I shopped at my old grocery store for over 6 years, from the time that we first moved into this house. The store I choose is about the food I eat and the community I live in, and both of these are extremely important things. Places that sell only nuts, but the best nuts you’ve ever eaten, or exotic foods without a single recognizable letter on them. The value that we assign to what we eat, and our relationship to it, is reflected in our grocery stores. Finally she asked one of the Korean teachers at her school to come shopping with her, to find out what the tag said.
Over across the way was also a Shoppers Drug Mart, and it made for a one stop shop when we needed.
Save-on was the best of the bunch for price and selection and so for 13 years (!!) I’ve been shopping at that store.
We shop about an hour away from here because I’m in a small rural town where all you have is Wal-Mart, discount stores (which sell pretty much just packaged crap) and one small grocery store that has little to no organic or local food. After that store we fill in with the other natural food store, it’s focus is local and being in Oklahoma local food meats LOTS of meat. But my favorite part is that they don’t make you carry those accursed cards to get the sale price. Whether they have quality meat, and a good selection of fresh fruits and vegetables is most important to me.
Because natural food stores care about their clients and want to generate customer loyalty, many stores offer some sort of reward system based on customer loyalty generated by how often you shop and what you spend. Others may be larger and more comparable to a grocery store, with a vast selection of meats, produce, and specialty items. But what do we do when we live in a place that's not exactly conducive to raising crops, like, say, Phoenix, Arizona. I was informed by long-time Phoenix residents that if I were to drive about 20-30 minutes toward the fancier neighborhoods, I'd find more of what I was looking for -- not much, but a bit more.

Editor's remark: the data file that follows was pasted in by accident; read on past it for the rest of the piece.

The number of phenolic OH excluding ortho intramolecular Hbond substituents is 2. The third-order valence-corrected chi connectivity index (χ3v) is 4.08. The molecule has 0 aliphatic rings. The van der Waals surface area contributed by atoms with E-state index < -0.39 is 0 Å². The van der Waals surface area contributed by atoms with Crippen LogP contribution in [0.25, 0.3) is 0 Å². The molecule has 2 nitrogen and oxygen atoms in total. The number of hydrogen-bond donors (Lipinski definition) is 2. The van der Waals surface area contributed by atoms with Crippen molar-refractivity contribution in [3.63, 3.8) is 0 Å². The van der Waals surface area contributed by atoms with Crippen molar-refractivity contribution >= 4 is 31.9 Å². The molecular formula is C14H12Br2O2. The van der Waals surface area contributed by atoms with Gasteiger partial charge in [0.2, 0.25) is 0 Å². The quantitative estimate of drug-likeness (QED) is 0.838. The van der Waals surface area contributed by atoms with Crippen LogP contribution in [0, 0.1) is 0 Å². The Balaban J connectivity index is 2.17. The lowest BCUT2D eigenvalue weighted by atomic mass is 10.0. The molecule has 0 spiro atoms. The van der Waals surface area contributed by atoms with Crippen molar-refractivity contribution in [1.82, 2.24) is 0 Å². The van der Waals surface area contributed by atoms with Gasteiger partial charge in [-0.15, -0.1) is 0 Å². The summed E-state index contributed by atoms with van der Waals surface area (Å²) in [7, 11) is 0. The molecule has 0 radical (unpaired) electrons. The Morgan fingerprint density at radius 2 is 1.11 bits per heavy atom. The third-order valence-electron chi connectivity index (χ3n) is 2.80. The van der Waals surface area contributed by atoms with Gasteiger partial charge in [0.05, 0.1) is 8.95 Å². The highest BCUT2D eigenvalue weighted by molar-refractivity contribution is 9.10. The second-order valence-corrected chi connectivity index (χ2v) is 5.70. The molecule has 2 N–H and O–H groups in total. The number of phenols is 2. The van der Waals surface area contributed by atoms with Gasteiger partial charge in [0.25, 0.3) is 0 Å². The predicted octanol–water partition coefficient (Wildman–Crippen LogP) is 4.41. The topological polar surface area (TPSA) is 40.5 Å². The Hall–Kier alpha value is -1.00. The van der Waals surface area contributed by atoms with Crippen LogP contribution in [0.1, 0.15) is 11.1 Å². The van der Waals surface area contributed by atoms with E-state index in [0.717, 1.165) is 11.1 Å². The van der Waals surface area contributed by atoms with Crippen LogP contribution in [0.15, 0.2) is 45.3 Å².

And a couple dozen miles away in Mesa, Arizona, a family has converted their backyard pool into an aquaponic oasis, raising fish, chickens and veggies.But that doesn't make the middle of the desert a sustainable place to live. In California, I have easy access to high quality food that doesn't cost an arm, a leg and a planet.But for those bound and determined to live in Phoenix, if you put in a little (surprisingly little) effort and ditch your backyard swimming pool for a few raised garden beds, it's possible to drastically minimize your food footprint.
So it's hard to justify going anywhere farther away even though I dislike many aspects of the store. Then, Metro came in, rebranded the Loeb, and the products on the shelf changed, the prices went up, and the selection went way, way down. If you are fortunate enough to live in a large city or particularly urban area, many natural health food stores even offer organic grocery delivery services.
Regardless of size and offerings, your local natural food store is sure to be a valuable resource. After finding myself in this very city for a long enough visit that the minuscule organic produce offerings at the big chain grocery store down the street weren't going to cut it, I decided to go on a mission to find out what one is supposed to eat if they find themselves in the relatively unfortunate situation of living in the middle of a desert. There are only a handful of CSA programs for the Phoenix area, and not all of them provide locally raised food.There is only one that provides a diversity of meats, Topline Foods. As Kingsolver notes in Animal, Vegetable, Miracle, Arizona's water comes either from a fossil aquifer (meaning an ancient store of groundwater that is being pumped at a rate far, far faster than it can be naturally replenished) or from water channeled -- in open canals, no less -- from the Colorado river, a river that doesn't even make it to the sea anymore because of extensive draw by California and Arizona."Arizona is still an agricultural state. While I know that store preference is subjective and not values-based, it still implies something to me.